Neighbor Discovery Protocol (NDP) is a fundamental element of the IPv6 suite. NDP is responsible for discovering routers and other \on-link" devices, determining their link-layer addresses, and maintaining reachability information about the paths to active neighbors. However, NDP messages are not authenticated, which allows attackers to carry out dierent types of attacks such as spoong, replay, Man-in-the-Middle (MitM), and Denial of Service (DoS) attacks. Thus, SEcure Neighbor Discovery (SEND) has been proposed as an extension for NDP to mitigate these attacks. SEND uses Cryptographically Generated Addresses (CGAs) and RSA signatures to prevent theft of existing IPv6 addresses, and it uses Nonce and Timestamp Options to prevent replay attacks. It relies on the Authorization Delegation Discovery (ADD) mechanism to verify the authority of routers.
Although SEND is a proposed standard, there are several obstacles that hinder its deployment: It is computer intensive and bandwidth consuming. SEND can be exposed to some types of DoS attacks. The ADD of SEND is not straightforward, but a complex process of certicate delegation. Also, SEND lacks mature implementations for end-user operating systems such as Windows.
To tackle the aforementioned obstacles, we thoroughly analyzed all SEND elements by examining the underlying algorithms, explored the possible attacks against SEND, and discussed the appropriate operation mode for SEND with respect to performance, security, privacy, and usability.
We proposed several modications to SEND: (i) a Time-Based CGA, where the nodes can obtain the \most secure" address within a specic period of time, (ii) a more privacyconscious CGA through changing addresses over time, (iii) an extension of the CGA verifcation algorithm to mitigate DoS attacks, and (iv) a Compact and more Secure CGA (CS-CGA), where we adopted Elliptic Curve Cryptograph (ECC) keys in CGA++. We implementedWindows SEND (WinSEND) to demonstrate and evaluate the feasibility of our contributions to enhance SEND. Besides that, we proposed a collaborative approach between SEND and IPsec, where IPsec uses the CGA parameters and RSA signature key obtained by SEND instead of negotiating its own authentication credentials. This not only saves time, but also reduces the hurdles involved in IPsec authentication confguration.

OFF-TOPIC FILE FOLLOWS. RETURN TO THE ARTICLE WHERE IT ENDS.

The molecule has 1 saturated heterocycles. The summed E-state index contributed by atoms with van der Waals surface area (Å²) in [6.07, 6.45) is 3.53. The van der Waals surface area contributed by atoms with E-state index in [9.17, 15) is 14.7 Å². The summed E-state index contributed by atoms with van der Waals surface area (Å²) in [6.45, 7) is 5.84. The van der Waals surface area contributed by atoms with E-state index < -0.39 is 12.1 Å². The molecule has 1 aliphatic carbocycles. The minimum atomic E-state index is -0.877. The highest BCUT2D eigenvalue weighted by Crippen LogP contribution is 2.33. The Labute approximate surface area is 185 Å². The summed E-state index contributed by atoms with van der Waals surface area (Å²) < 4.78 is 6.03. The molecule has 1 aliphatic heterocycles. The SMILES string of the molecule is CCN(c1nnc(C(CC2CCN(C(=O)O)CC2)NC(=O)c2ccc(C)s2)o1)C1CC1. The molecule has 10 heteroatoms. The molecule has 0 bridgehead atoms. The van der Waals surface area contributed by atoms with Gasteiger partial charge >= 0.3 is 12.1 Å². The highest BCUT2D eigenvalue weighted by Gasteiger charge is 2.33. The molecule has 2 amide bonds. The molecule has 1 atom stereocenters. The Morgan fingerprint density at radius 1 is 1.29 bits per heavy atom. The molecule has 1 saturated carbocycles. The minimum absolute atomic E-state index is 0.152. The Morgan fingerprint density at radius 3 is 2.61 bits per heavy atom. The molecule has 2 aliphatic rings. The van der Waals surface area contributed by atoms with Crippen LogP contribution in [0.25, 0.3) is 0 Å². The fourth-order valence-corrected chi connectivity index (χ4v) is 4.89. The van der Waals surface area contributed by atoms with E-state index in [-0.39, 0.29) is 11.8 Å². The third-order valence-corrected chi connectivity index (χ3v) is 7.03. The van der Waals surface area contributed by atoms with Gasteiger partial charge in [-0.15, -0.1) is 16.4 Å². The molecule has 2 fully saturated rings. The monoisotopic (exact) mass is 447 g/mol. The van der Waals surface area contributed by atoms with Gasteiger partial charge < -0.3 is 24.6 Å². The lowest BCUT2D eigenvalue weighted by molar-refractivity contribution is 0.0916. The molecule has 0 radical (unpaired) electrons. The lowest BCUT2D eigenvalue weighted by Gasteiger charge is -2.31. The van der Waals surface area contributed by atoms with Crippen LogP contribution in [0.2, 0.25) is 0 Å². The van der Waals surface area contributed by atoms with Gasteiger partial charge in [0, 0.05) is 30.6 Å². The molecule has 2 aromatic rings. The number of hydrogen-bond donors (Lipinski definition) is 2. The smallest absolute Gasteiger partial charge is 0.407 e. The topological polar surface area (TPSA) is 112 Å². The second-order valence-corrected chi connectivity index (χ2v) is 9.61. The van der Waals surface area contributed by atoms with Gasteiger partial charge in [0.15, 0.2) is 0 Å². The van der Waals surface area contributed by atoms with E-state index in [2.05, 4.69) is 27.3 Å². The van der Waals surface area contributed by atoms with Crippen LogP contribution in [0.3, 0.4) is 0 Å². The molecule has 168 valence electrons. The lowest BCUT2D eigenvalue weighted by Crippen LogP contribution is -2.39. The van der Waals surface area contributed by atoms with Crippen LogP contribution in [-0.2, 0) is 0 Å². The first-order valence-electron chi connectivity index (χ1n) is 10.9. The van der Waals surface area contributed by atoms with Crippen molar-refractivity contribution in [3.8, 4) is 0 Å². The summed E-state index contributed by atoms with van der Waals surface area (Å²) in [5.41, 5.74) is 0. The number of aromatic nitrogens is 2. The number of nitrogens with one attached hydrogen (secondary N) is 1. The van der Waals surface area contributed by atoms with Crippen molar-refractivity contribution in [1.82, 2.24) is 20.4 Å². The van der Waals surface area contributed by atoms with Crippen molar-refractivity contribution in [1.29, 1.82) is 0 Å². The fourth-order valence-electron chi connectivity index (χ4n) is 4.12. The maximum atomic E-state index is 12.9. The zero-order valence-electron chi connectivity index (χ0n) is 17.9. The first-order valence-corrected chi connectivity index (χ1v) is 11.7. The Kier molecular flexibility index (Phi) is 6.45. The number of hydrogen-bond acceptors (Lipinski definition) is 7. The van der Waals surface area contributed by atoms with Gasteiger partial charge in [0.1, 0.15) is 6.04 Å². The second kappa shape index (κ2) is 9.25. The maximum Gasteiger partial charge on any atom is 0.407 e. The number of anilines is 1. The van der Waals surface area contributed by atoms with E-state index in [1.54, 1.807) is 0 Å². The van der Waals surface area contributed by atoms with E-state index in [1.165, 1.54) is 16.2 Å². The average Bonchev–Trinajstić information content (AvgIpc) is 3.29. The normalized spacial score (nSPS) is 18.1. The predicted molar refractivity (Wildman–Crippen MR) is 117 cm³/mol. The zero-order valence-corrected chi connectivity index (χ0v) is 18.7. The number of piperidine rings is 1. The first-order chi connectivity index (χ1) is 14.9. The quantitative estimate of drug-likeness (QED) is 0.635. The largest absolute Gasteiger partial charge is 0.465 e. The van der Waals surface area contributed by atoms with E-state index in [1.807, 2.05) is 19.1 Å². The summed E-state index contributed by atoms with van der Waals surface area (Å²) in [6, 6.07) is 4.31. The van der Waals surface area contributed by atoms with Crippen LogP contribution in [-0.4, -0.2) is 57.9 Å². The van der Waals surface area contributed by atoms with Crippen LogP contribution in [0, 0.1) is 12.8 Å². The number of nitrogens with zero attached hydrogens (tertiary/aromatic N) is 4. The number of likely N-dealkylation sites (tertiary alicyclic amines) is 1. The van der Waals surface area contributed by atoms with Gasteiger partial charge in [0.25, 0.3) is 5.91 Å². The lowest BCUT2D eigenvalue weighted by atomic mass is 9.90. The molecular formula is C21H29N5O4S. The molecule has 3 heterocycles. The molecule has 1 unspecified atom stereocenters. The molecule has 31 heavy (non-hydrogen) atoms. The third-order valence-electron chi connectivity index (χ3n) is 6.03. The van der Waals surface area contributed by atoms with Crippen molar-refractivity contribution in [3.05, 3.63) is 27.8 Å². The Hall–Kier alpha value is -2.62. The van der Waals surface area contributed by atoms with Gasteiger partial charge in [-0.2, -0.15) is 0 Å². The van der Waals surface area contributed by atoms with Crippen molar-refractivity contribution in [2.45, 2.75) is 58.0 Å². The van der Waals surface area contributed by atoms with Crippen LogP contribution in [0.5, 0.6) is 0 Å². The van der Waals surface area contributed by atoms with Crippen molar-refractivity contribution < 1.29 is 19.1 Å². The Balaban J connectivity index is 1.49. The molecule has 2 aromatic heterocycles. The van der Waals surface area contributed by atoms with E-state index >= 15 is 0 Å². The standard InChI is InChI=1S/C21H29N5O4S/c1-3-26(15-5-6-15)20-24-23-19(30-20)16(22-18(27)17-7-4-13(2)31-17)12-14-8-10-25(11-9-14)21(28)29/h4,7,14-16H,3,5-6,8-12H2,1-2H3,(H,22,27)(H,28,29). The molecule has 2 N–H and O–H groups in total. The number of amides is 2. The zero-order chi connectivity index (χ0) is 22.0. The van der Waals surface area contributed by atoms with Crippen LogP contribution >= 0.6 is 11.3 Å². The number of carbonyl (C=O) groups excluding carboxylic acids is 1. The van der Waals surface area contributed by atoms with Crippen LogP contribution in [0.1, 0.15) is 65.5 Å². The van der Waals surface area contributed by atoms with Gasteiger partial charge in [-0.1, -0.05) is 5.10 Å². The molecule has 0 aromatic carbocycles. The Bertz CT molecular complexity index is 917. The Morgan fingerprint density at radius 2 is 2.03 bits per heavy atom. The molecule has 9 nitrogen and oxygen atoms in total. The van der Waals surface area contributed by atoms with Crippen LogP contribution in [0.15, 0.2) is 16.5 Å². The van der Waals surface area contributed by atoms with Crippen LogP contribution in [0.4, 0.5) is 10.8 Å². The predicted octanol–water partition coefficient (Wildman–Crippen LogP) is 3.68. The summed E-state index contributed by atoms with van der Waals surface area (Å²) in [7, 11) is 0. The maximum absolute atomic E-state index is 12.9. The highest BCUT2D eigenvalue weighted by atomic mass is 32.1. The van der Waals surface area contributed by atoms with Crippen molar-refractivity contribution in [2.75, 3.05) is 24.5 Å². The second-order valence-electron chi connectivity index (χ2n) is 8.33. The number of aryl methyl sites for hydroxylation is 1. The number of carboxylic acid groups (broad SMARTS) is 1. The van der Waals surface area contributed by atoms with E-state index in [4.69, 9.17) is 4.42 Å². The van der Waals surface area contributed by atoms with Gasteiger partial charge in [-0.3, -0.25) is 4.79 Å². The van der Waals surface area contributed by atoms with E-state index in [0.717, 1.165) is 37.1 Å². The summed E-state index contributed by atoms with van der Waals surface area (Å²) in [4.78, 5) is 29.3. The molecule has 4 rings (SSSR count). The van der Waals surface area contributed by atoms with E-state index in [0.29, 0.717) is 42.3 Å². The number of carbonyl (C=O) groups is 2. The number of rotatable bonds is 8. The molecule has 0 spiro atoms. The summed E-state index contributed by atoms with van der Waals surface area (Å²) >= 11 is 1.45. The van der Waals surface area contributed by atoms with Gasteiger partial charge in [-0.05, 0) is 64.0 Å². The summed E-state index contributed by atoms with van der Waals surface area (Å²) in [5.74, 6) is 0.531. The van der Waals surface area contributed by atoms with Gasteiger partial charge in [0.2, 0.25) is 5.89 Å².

Our evaluation demonstrates that our augmented SEND has several benets in a real world network, including the ability to mitigate DoS attacks against SEND, diminish possible CGA privacy concerns, and determine the best level of security within a given time period. These enhancements allow users to deploy SEND based on their own preferences in terms of security level, privacy setting, and time complexity.